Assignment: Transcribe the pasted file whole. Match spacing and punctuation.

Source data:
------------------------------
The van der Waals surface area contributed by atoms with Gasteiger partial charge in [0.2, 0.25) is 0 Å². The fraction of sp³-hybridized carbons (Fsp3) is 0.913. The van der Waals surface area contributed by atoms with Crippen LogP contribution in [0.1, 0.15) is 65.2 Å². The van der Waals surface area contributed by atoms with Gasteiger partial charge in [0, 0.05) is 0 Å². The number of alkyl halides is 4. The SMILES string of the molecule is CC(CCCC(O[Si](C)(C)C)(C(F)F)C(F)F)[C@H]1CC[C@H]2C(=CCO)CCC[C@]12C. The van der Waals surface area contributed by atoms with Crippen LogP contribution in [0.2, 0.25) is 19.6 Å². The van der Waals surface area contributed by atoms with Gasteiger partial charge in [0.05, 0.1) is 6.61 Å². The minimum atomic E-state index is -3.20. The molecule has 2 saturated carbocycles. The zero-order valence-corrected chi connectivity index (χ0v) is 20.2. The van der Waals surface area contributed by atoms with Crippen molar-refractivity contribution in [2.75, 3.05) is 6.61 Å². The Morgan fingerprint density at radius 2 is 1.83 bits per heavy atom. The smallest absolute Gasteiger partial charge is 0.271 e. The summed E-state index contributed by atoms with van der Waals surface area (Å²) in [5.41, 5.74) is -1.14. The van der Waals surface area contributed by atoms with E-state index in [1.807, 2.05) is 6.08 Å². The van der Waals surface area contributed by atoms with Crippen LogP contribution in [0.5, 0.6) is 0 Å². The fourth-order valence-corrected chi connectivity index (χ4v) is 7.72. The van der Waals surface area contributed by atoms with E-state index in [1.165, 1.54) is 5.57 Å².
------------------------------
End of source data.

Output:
The van der Waals surface area contributed by atoms with Gasteiger partial charge in [0.2, 0.25) is 0 Å². The fraction of sp³-hybridized carbons (Fsp3) is 0.913. The van der Waals surface area contributed by atoms with Crippen LogP contribution in [0.1, 0.15) is 65.2 Å². The van der Waals surface area contributed by atoms with Gasteiger partial charge in [0, 0.05) is 0 Å². The number of alkyl halides is 4. The SMILES string of the molecule is CC(CCCC(O[Si](C)(C)C)(C(F)F)C(F)F)[C@H]1CC[C@H]2C(=CCO)CCC[C@]12C. The van der Waals surface area contributed by atoms with Crippen LogP contribution in [0.2, 0.25) is 19.6 Å². The van der Waals surface area contributed by atoms with Gasteiger partial charge in [0.05, 0.1) is 6.61 Å². The minimum atomic E-state index is -3.20. The molecule has 2 saturated carbocycles. The zero-order valence-corrected chi connectivity index (χ0v) is 20.2. The van der Waals surface area contributed by atoms with Crippen molar-refractivity contribution in [2.75, 3.05) is 6.61 Å². The Morgan fingerprint density at radius 2 is 1.83 bits per heavy atom. The smallest absolute Gasteiger partial charge is 0.271 e. The summed E-state index contributed by atoms with van der Waals surface area (Å²) in [5.41, 5.74) is -1.14. The van der Waals surface area contributed by atoms with E-state index in [1.807, 2.05) is 6.08 Å². The van der Waals surface area contributed by atoms with Crippen LogP contribution in [0.5, 0.6) is 0 Å². The fourth-order valence-corrected chi connectivity index (χ4v) is 7.72. The van der Waals surface area contributed by atoms with E-state index in [1.165, 1.54) is 5.57 Å².